As usual, let’s start with the end in mind.
(As opposed to starting with the how, then trying to make it fit the why!)
On any marketing campaign, you want to have an ultimate goal – whatever tactics you employ, you need a goal action you’re moving potential clients to take.
“I want them to give me their money, of course!”
Courtship first, Romeo.
Many startup business owners want their marketing to explode with a Direct Response – someone sees your ad / post / card / postcard / portfolio / fan page / contest, and immediately calls or e-mails to book a shoot and throw bennys at you.
This is also why most newly-minted professionals can’t get a critical mass of clients on board and stay booked solid.
And the simplest, most common Direct Response campaign is… A BIG SALE! Immediately devaluing the product or service, and catering to the least profitable, least loyal, most demanding and problematic clientele.
No wonder so many good artists burn out so fast when they try to go pro.
If we want to avoid chasing the quick sale, we have to court the relationship.
Even then, make it a soft ask – we’re talking a peck on the cheek on the fourth date, friends.
Then back to the center of the ring: Jab, Jab, Jab, Right Hook.
So what’s a knock out for you? What action do you want your client to take as a result of your ‘right hooks’?
Every campaign will look different, but here’s how a good strategy might play out:
> Momma sees you shooting her daughter’s varsity softball game
> Sees your byline in the local paper or on the school web site beneath the photos you took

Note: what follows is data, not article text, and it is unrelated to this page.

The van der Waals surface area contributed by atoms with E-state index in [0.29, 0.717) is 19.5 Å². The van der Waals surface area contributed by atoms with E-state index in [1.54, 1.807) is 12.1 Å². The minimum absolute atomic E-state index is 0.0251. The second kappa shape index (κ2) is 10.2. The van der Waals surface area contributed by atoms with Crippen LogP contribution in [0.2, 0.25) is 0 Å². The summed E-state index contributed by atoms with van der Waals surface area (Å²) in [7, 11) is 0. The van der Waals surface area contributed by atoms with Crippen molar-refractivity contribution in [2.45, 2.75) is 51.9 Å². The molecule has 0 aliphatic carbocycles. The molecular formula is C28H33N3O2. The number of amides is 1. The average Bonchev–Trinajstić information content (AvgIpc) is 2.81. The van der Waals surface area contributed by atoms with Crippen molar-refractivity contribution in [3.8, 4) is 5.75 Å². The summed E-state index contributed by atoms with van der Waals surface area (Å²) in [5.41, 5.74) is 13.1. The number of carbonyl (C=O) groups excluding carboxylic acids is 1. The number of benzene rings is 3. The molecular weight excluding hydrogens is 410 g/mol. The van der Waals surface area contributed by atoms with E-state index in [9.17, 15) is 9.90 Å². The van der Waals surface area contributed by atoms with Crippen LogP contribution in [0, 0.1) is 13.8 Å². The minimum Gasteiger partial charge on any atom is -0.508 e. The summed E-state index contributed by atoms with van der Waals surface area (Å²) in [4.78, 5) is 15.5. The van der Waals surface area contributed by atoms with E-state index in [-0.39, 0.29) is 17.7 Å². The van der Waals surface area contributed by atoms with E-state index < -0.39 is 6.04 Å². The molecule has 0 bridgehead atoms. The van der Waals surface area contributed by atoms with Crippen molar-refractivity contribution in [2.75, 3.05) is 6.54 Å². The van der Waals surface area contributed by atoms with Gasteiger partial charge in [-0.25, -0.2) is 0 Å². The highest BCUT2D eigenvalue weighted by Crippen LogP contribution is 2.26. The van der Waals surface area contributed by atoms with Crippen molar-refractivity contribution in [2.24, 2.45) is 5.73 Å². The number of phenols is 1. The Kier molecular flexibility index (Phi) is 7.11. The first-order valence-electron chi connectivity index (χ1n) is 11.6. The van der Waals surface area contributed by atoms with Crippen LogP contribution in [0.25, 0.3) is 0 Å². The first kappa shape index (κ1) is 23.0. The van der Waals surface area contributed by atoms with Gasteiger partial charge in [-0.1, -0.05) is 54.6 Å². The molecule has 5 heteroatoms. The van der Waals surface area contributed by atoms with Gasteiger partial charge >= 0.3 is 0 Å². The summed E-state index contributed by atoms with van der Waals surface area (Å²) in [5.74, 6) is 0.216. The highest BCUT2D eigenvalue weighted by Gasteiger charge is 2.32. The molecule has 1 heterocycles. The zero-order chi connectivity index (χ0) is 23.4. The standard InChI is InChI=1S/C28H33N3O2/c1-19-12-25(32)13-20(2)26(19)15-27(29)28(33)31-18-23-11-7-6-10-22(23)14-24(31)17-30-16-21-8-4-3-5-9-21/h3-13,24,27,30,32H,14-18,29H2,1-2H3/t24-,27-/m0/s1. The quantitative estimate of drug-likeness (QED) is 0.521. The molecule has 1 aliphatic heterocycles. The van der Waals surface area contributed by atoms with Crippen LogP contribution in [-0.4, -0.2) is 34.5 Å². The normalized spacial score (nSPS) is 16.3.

> Meets you at the next home game
> Gets your business card
> Visits your portfolio online
> Signs up for your e-mail newsletter because she likes your work, and really likes your contest to win prizes like movie tickets, gift cards, and a full photo shoot
> Reads about your Facebook contest in the newsletter and likes your Fan Page for a monthly entry
> Shares your great photo from her daughter’s softball game
> Sees your Senior Photography work on Facebook and in the newsletter, starts thinking about graduation invitations
> A month before graduation, sees your reminder for last-chance senior photo shoot bookings, and panics
> Has seen your work a dozen times over the school year, loves your art and visiting with you at the games, appreciates the senior fundraiser you helped with for Project Graduation, has read the customer testimonials in your newsletter, appreciates the great photographs you’ve submitted of her daughter’s team to the local newspaper, and…
> Nine months after learning who you are and what you do, e-mails you asking, “What do you charge for a senior photo shoot?”
Can you see how far removed this story is from, “Never heard of you, but since you handed me your business card, let me book with you right now!”
Not to say the latter doesn’t happen, but the first story – one that plays out multiple times every single year in my own business – is a great example of a marketing strategy, built from multiple consistent messages in multiple venues, which leads your target market to Know, Like, and Trust you.
When you do it well enough, “What do you charge?” is not even the question they ask. Instead, it’s “How soon can we get started?“
There are a lot of moving parts in this one strategy: